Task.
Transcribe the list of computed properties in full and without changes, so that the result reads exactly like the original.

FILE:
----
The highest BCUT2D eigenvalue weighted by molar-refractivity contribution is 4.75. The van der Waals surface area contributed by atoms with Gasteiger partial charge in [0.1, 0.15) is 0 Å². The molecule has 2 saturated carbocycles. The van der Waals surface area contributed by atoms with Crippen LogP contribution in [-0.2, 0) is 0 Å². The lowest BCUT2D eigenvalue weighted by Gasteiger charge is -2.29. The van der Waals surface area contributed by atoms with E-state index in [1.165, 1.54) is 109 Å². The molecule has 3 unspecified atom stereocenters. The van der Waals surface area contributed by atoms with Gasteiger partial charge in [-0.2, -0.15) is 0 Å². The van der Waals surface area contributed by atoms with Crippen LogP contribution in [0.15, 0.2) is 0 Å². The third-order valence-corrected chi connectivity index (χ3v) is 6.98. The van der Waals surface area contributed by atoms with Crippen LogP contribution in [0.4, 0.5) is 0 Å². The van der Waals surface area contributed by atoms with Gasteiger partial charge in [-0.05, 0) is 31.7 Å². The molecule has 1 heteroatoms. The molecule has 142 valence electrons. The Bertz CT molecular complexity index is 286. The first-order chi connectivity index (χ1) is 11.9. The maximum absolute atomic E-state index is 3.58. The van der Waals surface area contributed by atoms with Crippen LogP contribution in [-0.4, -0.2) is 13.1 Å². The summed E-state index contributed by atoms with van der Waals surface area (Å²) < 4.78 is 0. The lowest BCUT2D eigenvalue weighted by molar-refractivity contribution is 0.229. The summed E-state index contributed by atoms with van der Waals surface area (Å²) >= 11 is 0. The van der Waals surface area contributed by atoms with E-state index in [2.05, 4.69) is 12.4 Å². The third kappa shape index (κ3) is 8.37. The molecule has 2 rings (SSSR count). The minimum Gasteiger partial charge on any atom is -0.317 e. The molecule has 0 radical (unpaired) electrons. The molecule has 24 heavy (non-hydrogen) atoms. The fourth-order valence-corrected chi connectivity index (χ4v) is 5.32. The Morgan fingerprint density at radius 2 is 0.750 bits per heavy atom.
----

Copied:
The highest BCUT2D eigenvalue weighted by molar-refractivity contribution is 4.75. The van der Waals surface area contributed by atoms with Gasteiger partial charge in [0.1, 0.15) is 0 Å². The molecule has 2 saturated carbocycles. The van der Waals surface area contributed by atoms with Crippen LogP contribution in [-0.2, 0) is 0 Å². The lowest BCUT2D eigenvalue weighted by Gasteiger charge is -2.29. The van der Waals surface area contributed by atoms with E-state index in [1.165, 1.54) is 109 Å². The molecule has 3 unspecified atom stereocenters. The van der Waals surface area contributed by atoms with Gasteiger partial charge in [-0.2, -0.15) is 0 Å². The van der Waals surface area contributed by atoms with Crippen LogP contribution in [0.15, 0.2) is 0 Å². The third-order valence-corrected chi connectivity index (χ3v) is 6.98. The van der Waals surface area contributed by atoms with Crippen LogP contribution in [0.4, 0.5) is 0 Å². The van der Waals surface area contributed by atoms with Gasteiger partial charge in [-0.05, 0) is 31.7 Å². The molecule has 1 heteroatoms. The molecule has 142 valence electrons. The Bertz CT molecular complexity index is 286. The first-order chi connectivity index (χ1) is 11.9. The maximum absolute atomic E-state index is 3.58. The van der Waals surface area contributed by atoms with Crippen LogP contribution in [-0.4, -0.2) is 13.1 Å². The summed E-state index contributed by atoms with van der Waals surface area (Å²) < 4.78 is 0. The lowest BCUT2D eigenvalue weighted by molar-refractivity contribution is 0.229. The summed E-state index contributed by atoms with van der Waals surface area (Å²) >= 11 is 0. The van der Waals surface area contributed by atoms with E-state index in [2.05, 4.69) is 12.4 Å². The third kappa shape index (κ3) is 8.37. The molecule has 2 rings (SSSR count). The minimum Gasteiger partial charge on any atom is -0.317 e. The molecule has 0 radical (unpaired) electrons. The molecule has 24 heavy (non-hydrogen) atoms. The fourth-order valence-corrected chi connectivity index (χ4v) is 5.32. The Morgan fingerprint density at radius 2 is 0.750 bits per heavy atom.